Looking for a new outdoor challenge? Kayaking can be the perfect sport if you enjoy a challenging workout out on the water. But kayaking on a calm lake is much different than paddling around out on the open ocean.
So what is sea kayaking? Kayaking is a sport that can be described as extreme or even relaxing. But kayaking in the ocean takes plenty of skill and experience and it’s definitely not something you want to try alone.
You’re looking at rougher water conditions, difficult recoveries after a capsize, and you need to know the type of strokes to use when you’re fighting strong waves and rough water conditions.
Here are some important tips for the newbie kayaker who’s interested in trying their hand at sea kayaking.
Lessons from the Pros
If you have zero experience with kayaking, then making the plunge can be a dangerous business. While practicing your kayaking techniques on a calm river or in a large pond can be very beneficial and even recommended, kayaking in the ocean is something different entirely. Before you head out to sea, it’s important that you pick up the necessary skills. If you don’t know much about maneuvering or paddling strokes and the appropriate ones to use in different types of water conditions, then you’re bound to run into trouble. You can easily find local kayaking instructors who offer both simple and intensive courses. These training programs can lead you down the path to kayaking like a pro.
Learning the Basics of Ocean Kayaking
While kayaking in the ocean can seem straightforward, there are a lot of basic techniques you need to learn before you dip your paddle in the big drink.
To start, the paddle must be held with a lighter grip, which will give you more control over the boat’s movements while minimizing your chances of straining muscles. This position also allows for a more flexible stance.
Deep, rhythmic, swift paddling can get your kayak flying. Sweep strokes are used as a corrective technique that helps you to expertly maneuver your kayak in rougher waters, and it’s a technique you’ll definitely need to learn before you hit the water.
Probably one of the most important things to remember when you’re at sea in your kayak is the importance of keeping your upper body at a balanced center of gravity. When you achieve this position, capsizing is nearly impossible, and steering will be so much easier.
Practice Makes Perfect
When it comes to sea kayaking, practice is everything. However, many pros don’t recommend practicing in water. Generally, instructors will start off lessons by having the newbie practice the proper strokes and techniques on the sand first, in order to help improve muscle memory. After practicing your moves on land, you’ll begin in calm, shallow waters to ensure you have your technique down. If you feel comfortable in the water and you have your kayak moving efficiently, you can step it up by practicing in more challenging water conditions. If you’re taking lessons, your instruction will decide whether or not you’re ready to advance by checking out your corrective strokes, sweep strokes, and forward strokes.
Learning about Capsizing Recovery
For every new kayaker, capsizing can be very scary and the fear of it can have you thinking twice about sea kayaking. Fortunately, capsizing recovery is part of every type of pro kayaking training program.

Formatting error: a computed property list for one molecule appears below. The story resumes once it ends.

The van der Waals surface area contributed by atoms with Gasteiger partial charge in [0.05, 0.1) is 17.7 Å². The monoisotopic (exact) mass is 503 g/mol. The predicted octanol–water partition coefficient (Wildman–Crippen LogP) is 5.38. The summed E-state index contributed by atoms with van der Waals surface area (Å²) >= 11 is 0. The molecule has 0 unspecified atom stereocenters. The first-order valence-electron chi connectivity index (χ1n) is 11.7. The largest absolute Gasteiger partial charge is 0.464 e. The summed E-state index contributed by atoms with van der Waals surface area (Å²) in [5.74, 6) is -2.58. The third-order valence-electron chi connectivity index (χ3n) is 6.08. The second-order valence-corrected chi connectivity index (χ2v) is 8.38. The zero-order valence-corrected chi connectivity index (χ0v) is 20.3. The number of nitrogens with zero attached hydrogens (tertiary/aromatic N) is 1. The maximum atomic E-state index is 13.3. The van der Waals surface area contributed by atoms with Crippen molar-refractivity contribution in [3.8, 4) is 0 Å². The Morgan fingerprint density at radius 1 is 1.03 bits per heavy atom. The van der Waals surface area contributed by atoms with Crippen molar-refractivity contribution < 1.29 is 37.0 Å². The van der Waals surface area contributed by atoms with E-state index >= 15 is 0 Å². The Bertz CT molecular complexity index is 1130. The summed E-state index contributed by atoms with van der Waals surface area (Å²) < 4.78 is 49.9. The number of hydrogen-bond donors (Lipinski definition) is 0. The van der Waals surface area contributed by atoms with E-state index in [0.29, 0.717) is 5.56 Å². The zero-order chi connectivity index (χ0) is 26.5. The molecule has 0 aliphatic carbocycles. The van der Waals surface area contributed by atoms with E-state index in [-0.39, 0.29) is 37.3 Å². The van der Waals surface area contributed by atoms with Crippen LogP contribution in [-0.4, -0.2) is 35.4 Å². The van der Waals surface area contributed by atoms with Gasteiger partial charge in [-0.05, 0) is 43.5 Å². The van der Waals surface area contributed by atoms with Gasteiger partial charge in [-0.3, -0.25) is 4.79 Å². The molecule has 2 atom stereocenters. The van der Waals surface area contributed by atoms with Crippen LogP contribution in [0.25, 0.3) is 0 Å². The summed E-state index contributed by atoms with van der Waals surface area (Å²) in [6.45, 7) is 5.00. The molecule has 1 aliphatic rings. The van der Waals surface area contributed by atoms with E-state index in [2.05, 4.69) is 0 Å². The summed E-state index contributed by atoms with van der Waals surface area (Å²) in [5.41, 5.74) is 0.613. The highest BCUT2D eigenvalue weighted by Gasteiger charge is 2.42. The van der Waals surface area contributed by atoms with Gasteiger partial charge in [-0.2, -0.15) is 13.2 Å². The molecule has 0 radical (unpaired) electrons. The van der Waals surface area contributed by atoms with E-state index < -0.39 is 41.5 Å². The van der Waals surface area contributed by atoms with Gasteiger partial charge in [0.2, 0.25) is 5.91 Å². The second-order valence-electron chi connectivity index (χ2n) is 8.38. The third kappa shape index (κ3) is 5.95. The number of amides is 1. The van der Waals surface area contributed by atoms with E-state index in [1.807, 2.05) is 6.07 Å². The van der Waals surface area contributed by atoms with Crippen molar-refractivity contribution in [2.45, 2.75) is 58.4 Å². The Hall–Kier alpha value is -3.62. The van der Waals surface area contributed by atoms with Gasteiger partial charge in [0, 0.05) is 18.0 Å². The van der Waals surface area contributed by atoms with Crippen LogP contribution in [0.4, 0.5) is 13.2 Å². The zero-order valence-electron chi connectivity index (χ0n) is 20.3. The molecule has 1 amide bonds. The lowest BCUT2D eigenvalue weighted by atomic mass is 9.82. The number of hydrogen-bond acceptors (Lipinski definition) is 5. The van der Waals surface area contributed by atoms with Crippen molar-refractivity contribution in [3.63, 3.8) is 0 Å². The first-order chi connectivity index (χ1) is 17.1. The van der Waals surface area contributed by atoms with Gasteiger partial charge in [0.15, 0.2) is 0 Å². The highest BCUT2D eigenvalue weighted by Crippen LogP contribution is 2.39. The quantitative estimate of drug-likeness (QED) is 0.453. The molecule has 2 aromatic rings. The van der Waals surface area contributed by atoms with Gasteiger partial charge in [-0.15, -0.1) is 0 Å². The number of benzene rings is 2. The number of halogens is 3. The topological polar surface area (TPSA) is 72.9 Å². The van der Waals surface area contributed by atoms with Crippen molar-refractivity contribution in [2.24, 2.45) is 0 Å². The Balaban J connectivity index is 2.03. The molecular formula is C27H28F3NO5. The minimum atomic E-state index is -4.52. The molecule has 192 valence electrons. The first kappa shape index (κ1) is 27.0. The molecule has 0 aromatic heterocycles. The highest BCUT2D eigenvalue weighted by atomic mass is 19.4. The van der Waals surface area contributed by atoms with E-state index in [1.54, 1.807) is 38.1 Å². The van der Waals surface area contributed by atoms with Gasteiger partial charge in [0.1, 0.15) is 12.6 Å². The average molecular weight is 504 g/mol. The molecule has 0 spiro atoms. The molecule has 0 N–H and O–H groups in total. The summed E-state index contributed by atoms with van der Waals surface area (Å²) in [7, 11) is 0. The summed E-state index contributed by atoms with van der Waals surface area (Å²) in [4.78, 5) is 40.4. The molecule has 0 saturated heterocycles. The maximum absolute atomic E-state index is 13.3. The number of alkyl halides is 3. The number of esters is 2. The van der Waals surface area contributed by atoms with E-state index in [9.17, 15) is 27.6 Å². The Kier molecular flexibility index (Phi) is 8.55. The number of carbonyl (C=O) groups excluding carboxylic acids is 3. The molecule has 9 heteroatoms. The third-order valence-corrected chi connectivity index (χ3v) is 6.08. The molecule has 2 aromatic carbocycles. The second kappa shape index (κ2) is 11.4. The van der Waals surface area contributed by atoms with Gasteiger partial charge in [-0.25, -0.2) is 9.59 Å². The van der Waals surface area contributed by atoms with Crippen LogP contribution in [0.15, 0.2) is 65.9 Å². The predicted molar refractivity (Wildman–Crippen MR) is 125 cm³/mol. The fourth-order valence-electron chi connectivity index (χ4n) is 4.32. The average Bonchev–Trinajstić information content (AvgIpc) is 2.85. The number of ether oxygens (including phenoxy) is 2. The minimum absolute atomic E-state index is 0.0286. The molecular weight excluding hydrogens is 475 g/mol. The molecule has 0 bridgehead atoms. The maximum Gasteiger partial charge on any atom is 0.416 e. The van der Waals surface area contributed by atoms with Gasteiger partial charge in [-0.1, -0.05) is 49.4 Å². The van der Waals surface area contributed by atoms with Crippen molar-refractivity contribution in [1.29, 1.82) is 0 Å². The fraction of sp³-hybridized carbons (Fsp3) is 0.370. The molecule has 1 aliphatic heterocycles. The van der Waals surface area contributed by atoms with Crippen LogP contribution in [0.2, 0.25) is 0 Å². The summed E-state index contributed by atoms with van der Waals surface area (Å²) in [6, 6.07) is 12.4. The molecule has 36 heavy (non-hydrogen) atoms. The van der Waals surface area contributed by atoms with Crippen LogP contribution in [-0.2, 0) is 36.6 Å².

Typically, when you’re in your kayak and you do tip over, to correct this you must lean forward, use the paddle to push the bottom of the kayak, and release the protective spray skirt, ensuring it’s all the way off, then you can push out of the kayak.
But these steps can be difficult to remember when you’re panicking, which many beginners tend to do their first few times. Just keep in mind that gravity rules, so you’re likely to propel out of the kayak automatically and rise to the surface.
Preparing for a Trip to Sea
Before you head out on your trip, always check the weather and your route. You should be familiar with the area you plan on paddling in. For beginners, we recommend bays and other types of sheltered areas that have some type of protection against high winds. These are the safest options. They can also be the perfect places to help you practice and become more familiar with ocean kayaking in a slightly more relaxed environment.
To prepare for your trip, check out the local marine forecast so you’ll have a general idea of what you can expect in terms of water and weather conditions. If possible, avoid kayaking on foggy days because fog can significantly affect visibility out on the water and once you lose sight of land, that’s often when panic sets in.
Regardless of the forecast, you should always expect some wind and choppy water action, even on a clear day.
You can bring along your iPhone or tablet and rely on one of those devices to safely guide you through the waters, but you should always have a backup map in the event you drop your phone, it dies, or becomes damaged. A traditional map can be much harder to read than the GPS on your phone, so become familiar with nautical charts and learn how to use a compass as well.
Kayaking by yourself is never a good idea, even if you have experience. The ocean is powerful and huge, and often it’s unpredictable as well. The more friends you bring along on your next kayaking trip, the safer you’ll be. However, if you’re a beginner, you’ll definitely benefit from tagging along with a veteran group of kayakers.
Sea kayaking isn’t for everyone, and it can be difficult to learn how to paddle with waves and how to expertly maneuver your kayak in choppy water conditions, and for the beginner, it can even be dangerous. But with the right equipment, techniques, and of course, the best inflatable kayak, you can enjoy a peaceful day exploring the ocean, whether it’s for recreational purposes or some deep-sea fishing. With a kayak, the possibilities are endless.
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